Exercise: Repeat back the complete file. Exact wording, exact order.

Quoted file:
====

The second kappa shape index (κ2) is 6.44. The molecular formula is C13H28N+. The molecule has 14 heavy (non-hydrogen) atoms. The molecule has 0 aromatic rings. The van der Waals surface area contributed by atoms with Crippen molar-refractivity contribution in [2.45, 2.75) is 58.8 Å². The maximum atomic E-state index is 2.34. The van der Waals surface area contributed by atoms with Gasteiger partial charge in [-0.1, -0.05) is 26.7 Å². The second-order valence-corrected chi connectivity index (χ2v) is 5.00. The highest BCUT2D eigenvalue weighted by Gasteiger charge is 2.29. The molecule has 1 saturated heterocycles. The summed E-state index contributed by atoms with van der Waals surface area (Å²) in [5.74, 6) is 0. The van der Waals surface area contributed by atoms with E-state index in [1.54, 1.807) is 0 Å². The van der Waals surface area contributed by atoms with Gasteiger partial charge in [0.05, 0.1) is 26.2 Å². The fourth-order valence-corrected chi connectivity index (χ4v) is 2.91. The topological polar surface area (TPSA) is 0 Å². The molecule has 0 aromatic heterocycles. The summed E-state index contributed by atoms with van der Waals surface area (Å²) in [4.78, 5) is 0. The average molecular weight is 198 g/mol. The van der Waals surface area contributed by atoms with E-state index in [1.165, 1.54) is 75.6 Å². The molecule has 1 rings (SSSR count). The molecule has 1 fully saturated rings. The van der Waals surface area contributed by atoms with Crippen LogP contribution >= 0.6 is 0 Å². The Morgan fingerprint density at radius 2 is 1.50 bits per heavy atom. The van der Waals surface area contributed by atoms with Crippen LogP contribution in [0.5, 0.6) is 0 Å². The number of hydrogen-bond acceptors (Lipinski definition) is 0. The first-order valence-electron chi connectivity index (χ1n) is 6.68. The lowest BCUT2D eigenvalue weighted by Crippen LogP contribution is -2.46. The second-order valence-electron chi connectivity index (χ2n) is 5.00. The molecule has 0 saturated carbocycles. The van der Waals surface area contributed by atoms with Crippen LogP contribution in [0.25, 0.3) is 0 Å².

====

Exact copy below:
The second kappa shape index (κ2) is 6.44. The molecular formula is C13H28N+. The molecule has 14 heavy (non-hydrogen) atoms. The molecule has 0 aromatic rings. The van der Waals surface area contributed by atoms with Crippen molar-refractivity contribution in [2.45, 2.75) is 58.8 Å². The maximum atomic E-state index is 2.34. The van der Waals surface area contributed by atoms with Gasteiger partial charge in [-0.1, -0.05) is 26.7 Å². The second-order valence-corrected chi connectivity index (χ2v) is 5.00. The highest BCUT2D eigenvalue weighted by Gasteiger charge is 2.29. The molecule has 1 saturated heterocycles. The summed E-state index contributed by atoms with van der Waals surface area (Å²) in [5.74, 6) is 0. The van der Waals surface area contributed by atoms with E-state index in [1.54, 1.807) is 0 Å². The van der Waals surface area contributed by atoms with Gasteiger partial charge in [0.05, 0.1) is 26.2 Å². The fourth-order valence-corrected chi connectivity index (χ4v) is 2.91. The topological polar surface area (TPSA) is 0 Å². The molecule has 0 aromatic heterocycles. The summed E-state index contributed by atoms with van der Waals surface area (Å²) in [4.78, 5) is 0. The average molecular weight is 198 g/mol. The van der Waals surface area contributed by atoms with E-state index in [1.165, 1.54) is 75.6 Å². The molecule has 1 rings (SSSR count). The molecule has 1 fully saturated rings. The van der Waals surface area contributed by atoms with Crippen LogP contribution >= 0.6 is 0 Å². The Morgan fingerprint density at radius 2 is 1.50 bits per heavy atom. The van der Waals surface area contributed by atoms with Crippen LogP contribution in [0.5, 0.6) is 0 Å². The number of hydrogen-bond acceptors (Lipinski definition) is 0. The first-order valence-electron chi connectivity index (χ1n) is 6.68. The lowest BCUT2D eigenvalue weighted by Crippen LogP contribution is -2.46. The second-order valence-electron chi connectivity index (χ2n) is 5.00. The molecule has 0 saturated carbocycles. The van der Waals surface area contributed by atoms with Crippen LogP contribution in [0.25, 0.3) is 0 Å².